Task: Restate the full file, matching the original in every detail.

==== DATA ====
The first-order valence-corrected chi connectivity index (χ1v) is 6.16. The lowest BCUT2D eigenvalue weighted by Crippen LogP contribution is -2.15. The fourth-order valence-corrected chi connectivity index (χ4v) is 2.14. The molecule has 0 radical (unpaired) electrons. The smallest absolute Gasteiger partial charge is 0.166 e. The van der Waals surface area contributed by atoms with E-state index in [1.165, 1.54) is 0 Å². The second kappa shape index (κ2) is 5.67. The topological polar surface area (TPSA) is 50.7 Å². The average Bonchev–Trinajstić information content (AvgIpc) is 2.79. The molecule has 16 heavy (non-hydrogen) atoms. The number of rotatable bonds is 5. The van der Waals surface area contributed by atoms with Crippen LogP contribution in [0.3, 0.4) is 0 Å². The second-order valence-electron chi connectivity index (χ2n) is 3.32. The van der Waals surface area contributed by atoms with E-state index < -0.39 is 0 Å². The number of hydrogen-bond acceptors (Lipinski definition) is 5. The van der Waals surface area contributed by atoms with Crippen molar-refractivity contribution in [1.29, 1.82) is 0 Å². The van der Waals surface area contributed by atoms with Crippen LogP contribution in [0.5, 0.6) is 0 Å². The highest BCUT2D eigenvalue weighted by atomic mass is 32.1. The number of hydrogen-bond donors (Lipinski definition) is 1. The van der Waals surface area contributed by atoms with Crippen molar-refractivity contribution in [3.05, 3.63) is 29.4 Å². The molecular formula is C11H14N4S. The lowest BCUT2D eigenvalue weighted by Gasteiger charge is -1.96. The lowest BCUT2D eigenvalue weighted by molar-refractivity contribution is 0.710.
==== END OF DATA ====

The first-order valence-corrected chi connectivity index (χ1v) is 6.16. The lowest BCUT2D eigenvalue weighted by Crippen LogP contribution is -2.15. The fourth-order valence-corrected chi connectivity index (χ4v) is 2.14. The molecule has 0 radical (unpaired) electrons. The smallest absolute Gasteiger partial charge is 0.166 e. The van der Waals surface area contributed by atoms with E-state index in [1.165, 1.54) is 0 Å². The second kappa shape index (κ2) is 5.67. The topological polar surface area (TPSA) is 50.7 Å². The average Bonchev–Trinajstić information content (AvgIpc) is 2.79. The molecule has 16 heavy (non-hydrogen) atoms. The number of rotatable bonds is 5. The van der Waals surface area contributed by atoms with Crippen LogP contribution in [0.3, 0.4) is 0 Å². The second-order valence-electron chi connectivity index (χ2n) is 3.32. The van der Waals surface area contributed by atoms with E-state index < -0.39 is 0 Å². The number of hydrogen-bond acceptors (Lipinski definition) is 5. The van der Waals surface area contributed by atoms with Crippen molar-refractivity contribution in [1.29, 1.82) is 0 Å². The van der Waals surface area contributed by atoms with Crippen LogP contribution in [0.5, 0.6) is 0 Å². The highest BCUT2D eigenvalue weighted by atomic mass is 32.1. The number of hydrogen-bond donors (Lipinski definition) is 1. The van der Waals surface area contributed by atoms with Crippen molar-refractivity contribution in [3.05, 3.63) is 29.4 Å². The molecular formula is C11H14N4S. The lowest BCUT2D eigenvalue weighted by Gasteiger charge is -1.96. The lowest BCUT2D eigenvalue weighted by molar-refractivity contribution is 0.710.